The construction industry must design its own guidelines governing how payments to builders and subcontractors will be made, says the NZ Institute of Quantity Surveyors (NZIQS).
A new retention regime comes into force on 31 March under the Construction Contracts Amendment Act 2002. The regime requires the retention money withheld from builders and subcontractors on all new commercial contracts to be held on trust.
However, NZIQS spokesperson, Peter Degerholm, says the Government hasn’t yet designed the appropriate regulations covering this retention scheme and there are only six weeks until the law takes effect.
Mr Degerholm is urging the industry to develop a set of guidelines to assist the industry.
“We have less than six weeks left, and the industry is yet to work out what the trust obligation really means in practice,” he says.
“Some aspects of the regime are also dependent on yet to be issued regulations – the minimum amount to which the trust obligation applies, and the acceptable methods of accounting – but most importantly companies need to know how to comply so that they can make the necessary adjustments in their businesses.
“It’s particularly important for quantity surveyors – who process payments for all parties – to properly manage retentions and advise their clients.”
Under the regime, new commercial contracts from 31 March require retention money withheld from builders and subcontractors as security for their performance to be held on trust.
The retention money doesn’t need to be held in separate trust accounts, and it may be mixed with other money, so the accounting requirements are unclear.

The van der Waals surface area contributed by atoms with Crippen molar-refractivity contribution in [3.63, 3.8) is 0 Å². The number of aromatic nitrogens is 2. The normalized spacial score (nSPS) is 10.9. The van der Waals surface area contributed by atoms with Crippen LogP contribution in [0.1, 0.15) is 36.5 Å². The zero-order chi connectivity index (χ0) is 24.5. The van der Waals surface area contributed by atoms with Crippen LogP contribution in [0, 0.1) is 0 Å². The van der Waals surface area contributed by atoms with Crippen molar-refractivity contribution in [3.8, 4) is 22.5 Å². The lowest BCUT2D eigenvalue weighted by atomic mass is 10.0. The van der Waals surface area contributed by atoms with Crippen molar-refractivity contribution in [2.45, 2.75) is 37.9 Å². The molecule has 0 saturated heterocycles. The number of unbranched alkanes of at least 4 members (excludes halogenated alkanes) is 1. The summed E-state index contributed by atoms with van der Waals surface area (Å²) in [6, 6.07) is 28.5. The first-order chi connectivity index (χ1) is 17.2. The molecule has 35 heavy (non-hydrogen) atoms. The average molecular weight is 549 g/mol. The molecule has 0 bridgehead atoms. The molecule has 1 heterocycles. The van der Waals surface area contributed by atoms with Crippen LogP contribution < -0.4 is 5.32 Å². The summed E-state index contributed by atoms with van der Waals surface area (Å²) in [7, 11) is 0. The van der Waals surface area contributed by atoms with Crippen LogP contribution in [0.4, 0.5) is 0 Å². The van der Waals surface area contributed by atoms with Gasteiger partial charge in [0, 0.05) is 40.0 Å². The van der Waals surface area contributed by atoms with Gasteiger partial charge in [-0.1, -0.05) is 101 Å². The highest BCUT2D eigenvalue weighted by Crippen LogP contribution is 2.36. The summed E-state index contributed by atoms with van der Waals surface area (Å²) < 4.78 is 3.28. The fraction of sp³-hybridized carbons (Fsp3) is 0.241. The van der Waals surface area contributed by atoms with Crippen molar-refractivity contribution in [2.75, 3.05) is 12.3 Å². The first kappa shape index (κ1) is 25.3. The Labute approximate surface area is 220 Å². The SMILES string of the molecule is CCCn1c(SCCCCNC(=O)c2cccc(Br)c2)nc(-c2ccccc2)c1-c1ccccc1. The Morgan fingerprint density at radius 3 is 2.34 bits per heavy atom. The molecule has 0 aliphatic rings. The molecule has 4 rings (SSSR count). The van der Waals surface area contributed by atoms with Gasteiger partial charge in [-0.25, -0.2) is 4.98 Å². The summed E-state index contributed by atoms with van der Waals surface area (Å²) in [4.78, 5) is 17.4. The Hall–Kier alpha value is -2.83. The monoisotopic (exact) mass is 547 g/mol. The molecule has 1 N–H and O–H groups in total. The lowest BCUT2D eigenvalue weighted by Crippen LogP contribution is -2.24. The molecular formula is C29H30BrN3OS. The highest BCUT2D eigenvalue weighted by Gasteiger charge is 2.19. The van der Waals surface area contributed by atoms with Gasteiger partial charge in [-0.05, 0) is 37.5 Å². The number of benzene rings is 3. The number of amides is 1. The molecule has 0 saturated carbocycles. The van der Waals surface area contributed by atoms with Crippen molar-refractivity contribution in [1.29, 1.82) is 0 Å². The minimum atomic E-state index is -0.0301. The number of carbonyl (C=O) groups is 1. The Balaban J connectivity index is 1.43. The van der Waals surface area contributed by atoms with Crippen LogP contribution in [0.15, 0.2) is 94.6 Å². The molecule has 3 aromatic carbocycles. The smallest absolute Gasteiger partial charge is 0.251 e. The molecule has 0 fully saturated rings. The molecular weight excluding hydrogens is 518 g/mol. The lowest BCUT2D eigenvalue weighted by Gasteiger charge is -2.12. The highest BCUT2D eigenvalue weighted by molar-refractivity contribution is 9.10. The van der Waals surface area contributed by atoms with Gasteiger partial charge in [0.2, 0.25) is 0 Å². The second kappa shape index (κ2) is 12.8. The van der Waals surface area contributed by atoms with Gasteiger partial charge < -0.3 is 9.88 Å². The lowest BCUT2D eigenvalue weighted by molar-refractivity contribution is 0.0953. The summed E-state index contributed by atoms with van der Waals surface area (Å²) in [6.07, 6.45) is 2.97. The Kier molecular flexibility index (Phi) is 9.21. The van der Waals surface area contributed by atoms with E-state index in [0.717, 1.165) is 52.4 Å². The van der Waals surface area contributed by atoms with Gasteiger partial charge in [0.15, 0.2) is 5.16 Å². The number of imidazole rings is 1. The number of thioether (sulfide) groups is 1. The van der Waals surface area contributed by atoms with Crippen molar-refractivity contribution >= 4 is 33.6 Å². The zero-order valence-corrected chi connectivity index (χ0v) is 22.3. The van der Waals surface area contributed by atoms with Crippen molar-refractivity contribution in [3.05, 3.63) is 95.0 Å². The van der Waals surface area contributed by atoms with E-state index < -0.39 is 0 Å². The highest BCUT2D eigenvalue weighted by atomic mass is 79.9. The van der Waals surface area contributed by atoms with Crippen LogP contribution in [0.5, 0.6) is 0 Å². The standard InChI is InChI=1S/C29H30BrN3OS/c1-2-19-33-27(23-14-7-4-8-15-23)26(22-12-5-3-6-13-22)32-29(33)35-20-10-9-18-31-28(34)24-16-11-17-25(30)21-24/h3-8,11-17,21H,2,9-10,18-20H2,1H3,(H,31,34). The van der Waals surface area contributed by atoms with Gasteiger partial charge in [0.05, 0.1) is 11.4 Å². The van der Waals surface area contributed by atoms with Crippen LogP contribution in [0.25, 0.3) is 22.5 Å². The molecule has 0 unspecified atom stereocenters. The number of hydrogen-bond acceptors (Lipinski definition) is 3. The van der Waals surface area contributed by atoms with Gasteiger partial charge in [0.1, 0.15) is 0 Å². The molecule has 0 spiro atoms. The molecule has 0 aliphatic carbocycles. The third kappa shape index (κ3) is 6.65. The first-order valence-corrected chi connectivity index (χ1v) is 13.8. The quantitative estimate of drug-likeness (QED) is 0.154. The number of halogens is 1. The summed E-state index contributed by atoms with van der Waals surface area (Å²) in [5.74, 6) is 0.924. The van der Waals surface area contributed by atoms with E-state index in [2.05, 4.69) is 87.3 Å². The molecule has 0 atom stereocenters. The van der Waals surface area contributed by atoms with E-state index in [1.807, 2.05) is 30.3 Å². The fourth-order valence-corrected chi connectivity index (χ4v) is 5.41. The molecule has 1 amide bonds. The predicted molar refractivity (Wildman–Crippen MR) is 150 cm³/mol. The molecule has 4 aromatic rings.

In addition, the regime introduces penalties where retention money is not properly managed or paid out.
Payers must also comply with their duty as trustee, including having auditable accounts, and making information readily available to their payees.
The retention money is also protected from a receiver or other creditors, should the payee become bankrupt.
Mr Degerholm acknowledges that it will take time to demonstrate whether the retention regime has been successful, but hopes the industry will collectively improve the management of retentions.
“Without an agreed understanding of the regime it will not achieve its potential – I believe the industry, working together, can provide the answers.
“The New Zealand Institute of Quantity Surveyors can take the lead in developing practical guidelines. We will continue working closely with other organisations such as the Registered Master Builders Association, and with the Ministry of Business, Innovation and Employment.”
For more information, contact Peter Degerholm on 021 307 232